She said Stewart Olsen and Senator Marjory LeBreton could not bear the fact she is outspoken, or was critical of their leadership, adding, "They resented that — me being an activist senator." Stewart Olsen, Wallin said, "had her sights trained on me from the beginning."
'Backroom politics of the most odious kind'
Saying the proceedings against her are "backroom politics of the most odious kind," Wallin pointed out LeBreton had attacked her personally in a long speech in the Senate that terminated with LeBreton saying of Wallin, "This narcissism is the crux of the situation before us."
Wallin related that LeBreton and the prime minister's current chief of staff, Ray Novak, phoned her on on the Friday of the May long weekend, ordering her to resign, assuring her that this was the express wish of Prime Minister Stephen Harper.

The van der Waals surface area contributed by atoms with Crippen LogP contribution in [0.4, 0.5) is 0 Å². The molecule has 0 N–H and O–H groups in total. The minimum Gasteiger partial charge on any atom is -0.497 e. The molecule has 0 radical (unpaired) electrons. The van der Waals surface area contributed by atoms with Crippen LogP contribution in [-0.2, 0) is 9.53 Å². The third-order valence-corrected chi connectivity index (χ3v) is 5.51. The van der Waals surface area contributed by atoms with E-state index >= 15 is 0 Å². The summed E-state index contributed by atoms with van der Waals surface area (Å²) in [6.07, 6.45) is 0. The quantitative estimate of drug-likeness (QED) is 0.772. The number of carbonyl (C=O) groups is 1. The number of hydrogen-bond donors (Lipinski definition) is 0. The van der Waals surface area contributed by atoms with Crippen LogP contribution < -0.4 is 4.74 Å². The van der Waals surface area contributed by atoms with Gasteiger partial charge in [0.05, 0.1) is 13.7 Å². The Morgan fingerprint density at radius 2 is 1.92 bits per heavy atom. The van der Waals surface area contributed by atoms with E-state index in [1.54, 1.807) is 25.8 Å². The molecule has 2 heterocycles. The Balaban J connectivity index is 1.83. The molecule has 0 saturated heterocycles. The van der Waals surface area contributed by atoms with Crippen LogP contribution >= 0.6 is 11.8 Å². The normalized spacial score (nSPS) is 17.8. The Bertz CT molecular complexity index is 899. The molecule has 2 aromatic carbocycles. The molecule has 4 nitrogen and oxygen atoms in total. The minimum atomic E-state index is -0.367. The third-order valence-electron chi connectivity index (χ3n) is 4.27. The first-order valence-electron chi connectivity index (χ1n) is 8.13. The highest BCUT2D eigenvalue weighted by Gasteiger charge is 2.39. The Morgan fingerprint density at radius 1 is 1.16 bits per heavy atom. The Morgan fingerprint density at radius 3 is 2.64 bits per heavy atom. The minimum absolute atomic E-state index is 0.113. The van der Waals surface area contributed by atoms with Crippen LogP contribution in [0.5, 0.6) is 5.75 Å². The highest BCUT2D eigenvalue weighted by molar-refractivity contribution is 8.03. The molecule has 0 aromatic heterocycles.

"I was told again they were speaking for the prime minister, he wanted me gone," Wallin said.
Wallin continued, saying she negotiated an agreement with LeBreton and Novak, allowing her to tell the media she was voluntarily "recusing" herself from the Senate. Within 10 minutes, she said, LeBreton broke the deal, telling reporters Wallin had been asked to resign.
LeBreton rose as soon as Wallin was done, saying Wallin was in fact, a friend, and that she'd had only one dispute with her, not about her expenses, but to do with the Senate defence committee.
LeBreton may have been referring to a defence committee desire to study the issue of harassment within the RCMP, a move Wallin, as chair of the committee, strongly resisted.